Old 4 weeks ago
  #13
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decocco's Avatar
 

Quote:
Originally Posted by Nightmare Circus View Post
This is a great idea but impractical for me to pull off. Even if i could get Andy Sneap or Machine to agree to that i would never be able to afford the trip.
You may wish to upload a sample so people can hear the problems you are having. You can’t spell gearslutz without ears...

Last edited by decocco; 4 weeks ago at 08:21 PM.. Reason: Brain
Old 4 weeks ago
  #14
SRS
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Just gave a quick listen. The 2nd linked file sounds the best, as it is clearer and more distinct on the top end. I think you are closer than you feel you are and maybe have fallen prey to some loss of objectivity as you've probably heard these a bunch of times and don't really know objectively what you really have. That being said, I don't hear too much wrong in these mixes overall. What I do hear across all 3 mixes is the low-mids are a bit gelled together too much, losing some distinctness in that freq range. For lack of a better word "punch" and I don't like the common words like that but punch fits across all 3 mixes. The drums are clearly canned drums and that is the obvious weak-link in the songs, but overall, you are very close. Keep the upper clarity of the 2nd link song mix and work on the low-mid separation and that will probably get these at a commercial mix level. The low-mids might just be those drums interacting with the bass and guitars clouding up that range some. Nice work and thanks for posting them, as it helps get an idea of what you hear and what others hear.
Old 4 weeks ago
  #15
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Nightmare Circus's Avatar
Quote:
Originally Posted by SRS View Post
The drums are clearly canned drums and that is the obvious weak-link in the songs, but overall, you are very close. Keep the upper clarity of the 2nd link song mix and work on the low-mid separation and that will probably get these at a commercial mix level. The low-mids might just be those drums interacting with the bass and guitars clouding up that range some. Nice work and thanks for posting them, as it helps get an idea of what you hear and what others hear.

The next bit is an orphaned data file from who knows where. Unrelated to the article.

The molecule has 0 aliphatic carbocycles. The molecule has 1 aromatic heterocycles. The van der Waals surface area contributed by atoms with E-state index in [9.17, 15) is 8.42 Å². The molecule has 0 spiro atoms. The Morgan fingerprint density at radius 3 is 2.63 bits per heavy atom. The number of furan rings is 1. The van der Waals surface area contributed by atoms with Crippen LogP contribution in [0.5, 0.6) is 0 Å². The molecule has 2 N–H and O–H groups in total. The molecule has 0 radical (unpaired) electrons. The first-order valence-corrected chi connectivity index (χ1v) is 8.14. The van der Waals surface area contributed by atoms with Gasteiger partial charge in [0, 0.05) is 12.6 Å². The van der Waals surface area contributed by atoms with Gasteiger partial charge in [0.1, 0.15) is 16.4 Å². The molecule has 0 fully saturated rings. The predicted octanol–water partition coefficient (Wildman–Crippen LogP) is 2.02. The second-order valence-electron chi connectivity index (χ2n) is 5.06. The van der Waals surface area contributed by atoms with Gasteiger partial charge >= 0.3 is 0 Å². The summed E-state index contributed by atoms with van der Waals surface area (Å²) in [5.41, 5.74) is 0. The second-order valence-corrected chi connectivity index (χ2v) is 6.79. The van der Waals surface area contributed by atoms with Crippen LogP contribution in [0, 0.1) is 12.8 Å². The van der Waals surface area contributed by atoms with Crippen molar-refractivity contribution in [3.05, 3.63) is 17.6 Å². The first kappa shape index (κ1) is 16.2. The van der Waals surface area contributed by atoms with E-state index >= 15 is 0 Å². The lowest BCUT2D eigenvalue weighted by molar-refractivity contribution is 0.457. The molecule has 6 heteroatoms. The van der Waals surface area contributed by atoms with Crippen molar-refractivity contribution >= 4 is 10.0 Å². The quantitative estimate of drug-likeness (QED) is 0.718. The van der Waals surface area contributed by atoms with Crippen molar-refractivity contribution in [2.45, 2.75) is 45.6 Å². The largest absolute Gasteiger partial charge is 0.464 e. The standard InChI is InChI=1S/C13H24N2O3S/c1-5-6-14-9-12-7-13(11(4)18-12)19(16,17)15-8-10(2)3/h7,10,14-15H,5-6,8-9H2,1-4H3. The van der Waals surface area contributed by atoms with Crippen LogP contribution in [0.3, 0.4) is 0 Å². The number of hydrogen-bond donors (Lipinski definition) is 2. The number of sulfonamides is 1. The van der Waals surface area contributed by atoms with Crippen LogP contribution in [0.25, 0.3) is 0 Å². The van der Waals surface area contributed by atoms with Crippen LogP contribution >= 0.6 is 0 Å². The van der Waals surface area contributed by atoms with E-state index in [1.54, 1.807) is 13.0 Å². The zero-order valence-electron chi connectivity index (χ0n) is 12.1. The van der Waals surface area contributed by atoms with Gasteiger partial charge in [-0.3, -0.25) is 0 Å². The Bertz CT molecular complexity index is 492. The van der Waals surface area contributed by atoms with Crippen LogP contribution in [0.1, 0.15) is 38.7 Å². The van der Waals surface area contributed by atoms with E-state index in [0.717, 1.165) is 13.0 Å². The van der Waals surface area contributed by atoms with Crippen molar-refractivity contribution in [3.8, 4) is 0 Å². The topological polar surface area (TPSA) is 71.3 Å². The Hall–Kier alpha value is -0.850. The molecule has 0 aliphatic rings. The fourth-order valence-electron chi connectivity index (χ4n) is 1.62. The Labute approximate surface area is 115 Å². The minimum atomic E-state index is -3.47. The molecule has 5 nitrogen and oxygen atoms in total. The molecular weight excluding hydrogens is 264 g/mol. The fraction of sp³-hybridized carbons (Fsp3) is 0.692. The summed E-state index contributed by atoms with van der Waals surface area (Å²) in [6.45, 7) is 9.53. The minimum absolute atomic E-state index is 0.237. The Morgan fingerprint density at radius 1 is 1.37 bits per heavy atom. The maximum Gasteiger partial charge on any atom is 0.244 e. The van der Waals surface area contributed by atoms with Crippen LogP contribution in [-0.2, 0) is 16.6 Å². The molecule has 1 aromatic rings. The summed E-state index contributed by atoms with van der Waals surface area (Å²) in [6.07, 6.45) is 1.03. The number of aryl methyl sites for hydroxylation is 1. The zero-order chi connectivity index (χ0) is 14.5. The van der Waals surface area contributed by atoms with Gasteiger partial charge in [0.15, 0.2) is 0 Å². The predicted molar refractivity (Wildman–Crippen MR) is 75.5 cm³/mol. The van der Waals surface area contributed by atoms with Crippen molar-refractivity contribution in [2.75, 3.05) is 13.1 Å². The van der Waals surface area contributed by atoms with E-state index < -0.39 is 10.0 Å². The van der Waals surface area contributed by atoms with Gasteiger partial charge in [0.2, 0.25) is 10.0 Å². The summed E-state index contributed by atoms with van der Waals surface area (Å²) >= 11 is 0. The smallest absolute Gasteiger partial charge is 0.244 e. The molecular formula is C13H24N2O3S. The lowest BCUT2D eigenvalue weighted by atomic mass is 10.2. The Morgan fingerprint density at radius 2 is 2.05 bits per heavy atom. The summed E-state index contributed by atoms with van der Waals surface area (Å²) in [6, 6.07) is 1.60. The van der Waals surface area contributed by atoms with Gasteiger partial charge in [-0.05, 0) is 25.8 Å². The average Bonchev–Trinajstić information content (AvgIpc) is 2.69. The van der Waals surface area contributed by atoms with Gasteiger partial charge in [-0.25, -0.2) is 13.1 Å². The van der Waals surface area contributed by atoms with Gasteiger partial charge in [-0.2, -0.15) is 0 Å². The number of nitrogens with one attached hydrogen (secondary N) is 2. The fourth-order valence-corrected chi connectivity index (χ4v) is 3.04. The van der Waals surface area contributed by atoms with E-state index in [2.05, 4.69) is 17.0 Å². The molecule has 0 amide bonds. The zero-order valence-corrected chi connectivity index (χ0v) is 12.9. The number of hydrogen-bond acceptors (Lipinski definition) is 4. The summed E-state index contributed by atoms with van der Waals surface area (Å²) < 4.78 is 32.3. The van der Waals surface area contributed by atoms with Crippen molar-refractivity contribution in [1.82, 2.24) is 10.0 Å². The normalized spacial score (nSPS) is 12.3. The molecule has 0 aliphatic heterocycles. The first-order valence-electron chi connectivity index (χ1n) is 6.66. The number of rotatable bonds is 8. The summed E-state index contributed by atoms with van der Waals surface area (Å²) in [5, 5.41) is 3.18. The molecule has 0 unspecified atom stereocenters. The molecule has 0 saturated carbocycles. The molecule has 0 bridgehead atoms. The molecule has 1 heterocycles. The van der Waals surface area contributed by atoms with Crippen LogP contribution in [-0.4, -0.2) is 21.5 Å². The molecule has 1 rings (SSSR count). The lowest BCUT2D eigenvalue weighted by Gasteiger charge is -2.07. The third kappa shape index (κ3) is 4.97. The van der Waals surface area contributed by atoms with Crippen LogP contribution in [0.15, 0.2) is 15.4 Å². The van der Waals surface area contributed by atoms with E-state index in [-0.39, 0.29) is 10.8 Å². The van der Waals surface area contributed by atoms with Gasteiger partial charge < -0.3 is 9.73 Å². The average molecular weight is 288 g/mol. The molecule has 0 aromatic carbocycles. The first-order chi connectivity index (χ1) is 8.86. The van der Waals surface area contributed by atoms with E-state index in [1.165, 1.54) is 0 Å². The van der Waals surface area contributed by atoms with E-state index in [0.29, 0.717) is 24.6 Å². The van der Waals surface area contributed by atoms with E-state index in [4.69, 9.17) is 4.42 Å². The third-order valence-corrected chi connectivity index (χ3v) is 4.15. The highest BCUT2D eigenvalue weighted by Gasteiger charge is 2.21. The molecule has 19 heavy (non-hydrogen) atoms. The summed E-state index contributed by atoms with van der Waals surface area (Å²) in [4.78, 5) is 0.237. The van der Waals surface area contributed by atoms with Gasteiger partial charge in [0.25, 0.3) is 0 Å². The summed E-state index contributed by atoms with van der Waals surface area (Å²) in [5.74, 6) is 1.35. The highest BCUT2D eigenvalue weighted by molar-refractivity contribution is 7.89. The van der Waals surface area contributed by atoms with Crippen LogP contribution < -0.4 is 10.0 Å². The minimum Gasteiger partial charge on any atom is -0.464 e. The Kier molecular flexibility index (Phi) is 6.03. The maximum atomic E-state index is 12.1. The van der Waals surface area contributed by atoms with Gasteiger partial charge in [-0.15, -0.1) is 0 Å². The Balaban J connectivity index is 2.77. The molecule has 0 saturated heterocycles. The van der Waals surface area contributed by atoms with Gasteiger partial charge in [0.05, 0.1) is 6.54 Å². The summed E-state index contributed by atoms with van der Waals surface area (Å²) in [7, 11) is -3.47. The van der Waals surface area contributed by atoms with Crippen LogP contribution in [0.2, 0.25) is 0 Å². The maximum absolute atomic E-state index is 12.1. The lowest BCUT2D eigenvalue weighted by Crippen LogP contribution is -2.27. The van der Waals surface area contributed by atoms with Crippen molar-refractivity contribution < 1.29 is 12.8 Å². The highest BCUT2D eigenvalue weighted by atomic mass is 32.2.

Yeah like I said that drum VST is just extremely over the top. Aside from some high passing and some cuts here and there on a few elements thats literally what they sound like. Over processed as hell, I mean it sounds great when I'm just jamming on my ekit with no music but its one of the reasons I moved over to using EZ Drummer. Granted EZ Drummer still sounds processed but its not that extreme which is why I may redo those mixes at some point with the new drum program. This was also before Parallax so the bass is just a hardware sansamp crushed to death by a distressor.

I appreciate the feedback. I still dont think the balance is the best on those but balance is pretty subjective anyway. If those tracks sound fairly glued then perhaps the new drums do need a little bit of compression help to get it closer to naughty seal but not as unbearable.
Old 4 weeks ago
  #16
SRS
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No worries. Don't over-think it. Get the proper instruments or whatever you are using on the song then I think you will be right where you need to be mix-wise. I think they are very listenable as is.
Old 4 weeks ago
  #17
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It sounds pretty good. My only critique is I feel you are lacking some overall low end, which if it were there, might help trigger the bus compressor and provide a little glue. But that is my totally subjective opinion; I feel you have done a good job.
Old 4 weeks ago
  #18
Gear Head
 

At first listen, sounds overall very metal. I'd say you could definitely use some beefier low end, both on the guitar a bit but also just a meaner deeper bass guitar tone. Then EQ wise you could perhaps fit the drum shells around the guitar a bit more in the mids. Then try a little more squash on your ssl comp to get some more movement between the guitars and drums.
Old 4 weeks ago
  #19